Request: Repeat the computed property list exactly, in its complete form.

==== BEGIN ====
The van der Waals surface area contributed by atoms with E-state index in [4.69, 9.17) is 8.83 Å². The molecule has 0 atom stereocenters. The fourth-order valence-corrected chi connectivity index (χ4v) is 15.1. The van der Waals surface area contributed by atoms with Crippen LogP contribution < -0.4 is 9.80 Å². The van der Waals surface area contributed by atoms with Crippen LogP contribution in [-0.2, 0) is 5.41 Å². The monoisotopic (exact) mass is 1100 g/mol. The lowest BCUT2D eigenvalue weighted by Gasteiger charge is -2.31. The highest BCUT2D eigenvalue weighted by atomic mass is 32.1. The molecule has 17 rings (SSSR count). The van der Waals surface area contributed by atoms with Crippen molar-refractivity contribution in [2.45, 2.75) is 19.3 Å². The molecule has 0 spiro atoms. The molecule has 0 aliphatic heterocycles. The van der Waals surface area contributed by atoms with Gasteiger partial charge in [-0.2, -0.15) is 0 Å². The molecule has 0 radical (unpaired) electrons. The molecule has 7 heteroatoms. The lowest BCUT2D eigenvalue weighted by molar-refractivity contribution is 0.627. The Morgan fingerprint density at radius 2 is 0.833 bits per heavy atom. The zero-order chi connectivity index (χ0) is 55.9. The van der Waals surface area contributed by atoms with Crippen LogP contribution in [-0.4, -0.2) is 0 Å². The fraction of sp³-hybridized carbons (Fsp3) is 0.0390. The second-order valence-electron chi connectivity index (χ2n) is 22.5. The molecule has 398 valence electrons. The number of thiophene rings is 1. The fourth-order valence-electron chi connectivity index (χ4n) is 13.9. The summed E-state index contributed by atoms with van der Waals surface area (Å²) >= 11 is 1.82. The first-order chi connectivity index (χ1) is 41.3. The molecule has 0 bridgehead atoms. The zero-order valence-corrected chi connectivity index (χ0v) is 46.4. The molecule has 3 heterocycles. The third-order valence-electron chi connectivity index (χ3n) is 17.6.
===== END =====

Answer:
The van der Waals surface area contributed by atoms with E-state index in [4.69, 9.17) is 8.83 Å². The molecule has 0 atom stereocenters. The fourth-order valence-corrected chi connectivity index (χ4v) is 15.1. The van der Waals surface area contributed by atoms with Crippen LogP contribution < -0.4 is 9.80 Å². The van der Waals surface area contributed by atoms with Crippen LogP contribution in [-0.2, 0) is 5.41 Å². The monoisotopic (exact) mass is 1100 g/mol. The lowest BCUT2D eigenvalue weighted by Gasteiger charge is -2.31. The highest BCUT2D eigenvalue weighted by atomic mass is 32.1. The molecule has 17 rings (SSSR count). The van der Waals surface area contributed by atoms with Crippen molar-refractivity contribution in [2.45, 2.75) is 19.3 Å². The molecule has 0 spiro atoms. The molecule has 0 aliphatic heterocycles. The van der Waals surface area contributed by atoms with Gasteiger partial charge in [-0.2, -0.15) is 0 Å². The molecule has 0 radical (unpaired) electrons. The molecule has 7 heteroatoms. The lowest BCUT2D eigenvalue weighted by molar-refractivity contribution is 0.627. The Morgan fingerprint density at radius 2 is 0.833 bits per heavy atom. The zero-order chi connectivity index (χ0) is 55.9. The van der Waals surface area contributed by atoms with Crippen LogP contribution in [-0.4, -0.2) is 0 Å². The fraction of sp³-hybridized carbons (Fsp3) is 0.0390. The second-order valence-electron chi connectivity index (χ2n) is 22.5. The molecule has 398 valence electrons. The number of thiophene rings is 1. The fourth-order valence-electron chi connectivity index (χ4n) is 13.9. The summed E-state index contributed by atoms with van der Waals surface area (Å²) >= 11 is 1.82. The first-order chi connectivity index (χ1) is 41.3. The molecule has 0 bridgehead atoms. The zero-order valence-corrected chi connectivity index (χ0v) is 46.4. The molecule has 3 heterocycles. The third-order valence-electron chi connectivity index (χ3n) is 17.6.